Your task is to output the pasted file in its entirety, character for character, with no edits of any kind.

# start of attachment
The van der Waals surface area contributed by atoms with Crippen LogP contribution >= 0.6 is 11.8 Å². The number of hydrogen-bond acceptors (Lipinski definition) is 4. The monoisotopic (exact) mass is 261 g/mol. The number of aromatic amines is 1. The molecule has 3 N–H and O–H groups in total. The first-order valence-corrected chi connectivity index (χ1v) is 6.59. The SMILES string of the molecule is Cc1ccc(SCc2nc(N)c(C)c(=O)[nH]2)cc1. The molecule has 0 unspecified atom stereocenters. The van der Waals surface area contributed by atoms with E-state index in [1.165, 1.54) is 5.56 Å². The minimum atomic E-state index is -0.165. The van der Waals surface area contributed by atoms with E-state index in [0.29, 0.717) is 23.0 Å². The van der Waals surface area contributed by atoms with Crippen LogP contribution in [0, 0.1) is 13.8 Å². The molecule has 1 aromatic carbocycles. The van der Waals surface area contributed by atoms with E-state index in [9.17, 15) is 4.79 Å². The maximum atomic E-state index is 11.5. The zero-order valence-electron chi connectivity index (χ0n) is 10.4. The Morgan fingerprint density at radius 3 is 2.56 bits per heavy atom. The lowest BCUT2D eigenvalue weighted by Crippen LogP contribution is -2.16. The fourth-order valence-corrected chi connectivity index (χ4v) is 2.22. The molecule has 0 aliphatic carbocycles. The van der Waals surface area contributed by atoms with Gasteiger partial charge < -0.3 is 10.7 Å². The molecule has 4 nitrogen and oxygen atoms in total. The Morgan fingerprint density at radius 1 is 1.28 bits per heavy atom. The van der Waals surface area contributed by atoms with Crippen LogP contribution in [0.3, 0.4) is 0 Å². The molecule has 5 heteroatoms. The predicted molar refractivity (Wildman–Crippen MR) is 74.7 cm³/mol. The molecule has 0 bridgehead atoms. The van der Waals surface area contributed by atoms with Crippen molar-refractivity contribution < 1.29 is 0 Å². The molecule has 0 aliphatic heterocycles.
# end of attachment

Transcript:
The van der Waals surface area contributed by atoms with Crippen LogP contribution >= 0.6 is 11.8 Å². The number of hydrogen-bond acceptors (Lipinski definition) is 4. The monoisotopic (exact) mass is 261 g/mol. The number of aromatic amines is 1. The molecule has 3 N–H and O–H groups in total. The first-order valence-corrected chi connectivity index (χ1v) is 6.59. The SMILES string of the molecule is Cc1ccc(SCc2nc(N)c(C)c(=O)[nH]2)cc1. The molecule has 0 unspecified atom stereocenters. The van der Waals surface area contributed by atoms with E-state index in [1.165, 1.54) is 5.56 Å². The minimum atomic E-state index is -0.165. The van der Waals surface area contributed by atoms with E-state index in [0.29, 0.717) is 23.0 Å². The van der Waals surface area contributed by atoms with Crippen LogP contribution in [0, 0.1) is 13.8 Å². The molecule has 1 aromatic carbocycles. The van der Waals surface area contributed by atoms with E-state index in [9.17, 15) is 4.79 Å². The maximum atomic E-state index is 11.5. The zero-order valence-electron chi connectivity index (χ0n) is 10.4. The Morgan fingerprint density at radius 3 is 2.56 bits per heavy atom. The lowest BCUT2D eigenvalue weighted by Crippen LogP contribution is -2.16. The fourth-order valence-corrected chi connectivity index (χ4v) is 2.22. The molecule has 0 aliphatic carbocycles. The van der Waals surface area contributed by atoms with Gasteiger partial charge < -0.3 is 10.7 Å². The molecule has 4 nitrogen and oxygen atoms in total. The Morgan fingerprint density at radius 1 is 1.28 bits per heavy atom. The van der Waals surface area contributed by atoms with Crippen LogP contribution in [0.3, 0.4) is 0 Å². The molecule has 5 heteroatoms. The predicted molar refractivity (Wildman–Crippen MR) is 74.7 cm³/mol. The molecule has 0 bridgehead atoms. The van der Waals surface area contributed by atoms with Crippen molar-refractivity contribution < 1.29 is 0 Å². The molecule has 0 aliphatic heterocycles.